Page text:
The time you spend preparing for the coming tax season could save you money in the long-run. With the start of a New Year, it is beneficial to be aware of your yearly financial standings. Be prepared for this year’s tax season by following these five steps.
Prepare your records: It is important to remain ahead of the game when it comes to getting the most from your tax return. According to the IRS, it is safe to keep tax returns on record until the statute of limitations runs out for the specific tax return. Generally, it is a safe bet to keep taxes on file for at least three years. During this time, the IRS can weigh extra taxes while you may also be able to claim a refund. Play it safe by keeping your taxes on record for at least seven years if you have additional assets such as a business or property.
A year in review: As the year ends, tax season begins. The best time to review and reassess your financial standings is to review all important financial documents, bank and brokerage statements, along with retirement and savings plans. It will be easy to keep important documents on file once you have looked over each one to know your financial standings at the years end.
Be aware of tax law changes: Note any changes that may have occurred and discuss them with your tax advisor. It is best to stay in the know when it comes to parting with your hard earned money. Tax laws that expired with the start of the New Year, more commonly referred to as the ‘fiscal cliff,’ will increase taxes for 90% of Americans, according to the Tax Policy Center. Middle-class taxpayers will likely see an increase of nearly $2,000 with the increase in tax rates.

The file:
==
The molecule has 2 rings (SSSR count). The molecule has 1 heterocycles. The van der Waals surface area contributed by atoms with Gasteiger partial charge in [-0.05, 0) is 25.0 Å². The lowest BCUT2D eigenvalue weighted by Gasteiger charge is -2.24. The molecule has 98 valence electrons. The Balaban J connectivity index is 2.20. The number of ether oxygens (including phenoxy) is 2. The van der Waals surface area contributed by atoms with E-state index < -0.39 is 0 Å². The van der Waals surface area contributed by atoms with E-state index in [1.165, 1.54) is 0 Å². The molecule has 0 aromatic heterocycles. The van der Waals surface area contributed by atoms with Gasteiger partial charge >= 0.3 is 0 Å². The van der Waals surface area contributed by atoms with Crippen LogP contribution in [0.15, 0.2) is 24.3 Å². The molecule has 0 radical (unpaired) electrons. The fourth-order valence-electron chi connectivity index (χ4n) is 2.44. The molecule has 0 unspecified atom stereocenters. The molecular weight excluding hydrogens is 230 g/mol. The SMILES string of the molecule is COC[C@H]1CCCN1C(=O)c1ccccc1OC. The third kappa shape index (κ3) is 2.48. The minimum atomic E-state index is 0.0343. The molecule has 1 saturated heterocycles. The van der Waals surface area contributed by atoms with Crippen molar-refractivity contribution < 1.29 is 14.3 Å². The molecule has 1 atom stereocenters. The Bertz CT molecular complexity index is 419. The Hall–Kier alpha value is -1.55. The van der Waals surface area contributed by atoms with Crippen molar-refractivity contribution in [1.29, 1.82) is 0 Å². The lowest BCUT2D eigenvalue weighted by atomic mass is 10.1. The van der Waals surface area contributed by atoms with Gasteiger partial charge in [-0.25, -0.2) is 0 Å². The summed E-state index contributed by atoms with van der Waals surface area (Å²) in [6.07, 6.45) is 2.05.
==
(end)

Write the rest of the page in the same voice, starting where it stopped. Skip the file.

Set goals for the coming year: A comprehensive year-end-review, along with the knowledge of the tax law changes will give you an idea of where you would like to see yourself, financially, in the coming year. Whether you choose to meet with a financial advisor to help pave the road to setting all goals that you hope to meet or would like to do it yourself, the best approach to setting and meeting goal(s) is to focus specifically on a certain area such as retirement savings or personal savings.
Ask questions: Once you have had the chance to review your information, keep a list of questions or concerns that you might have along with issues that you have faced in the past.
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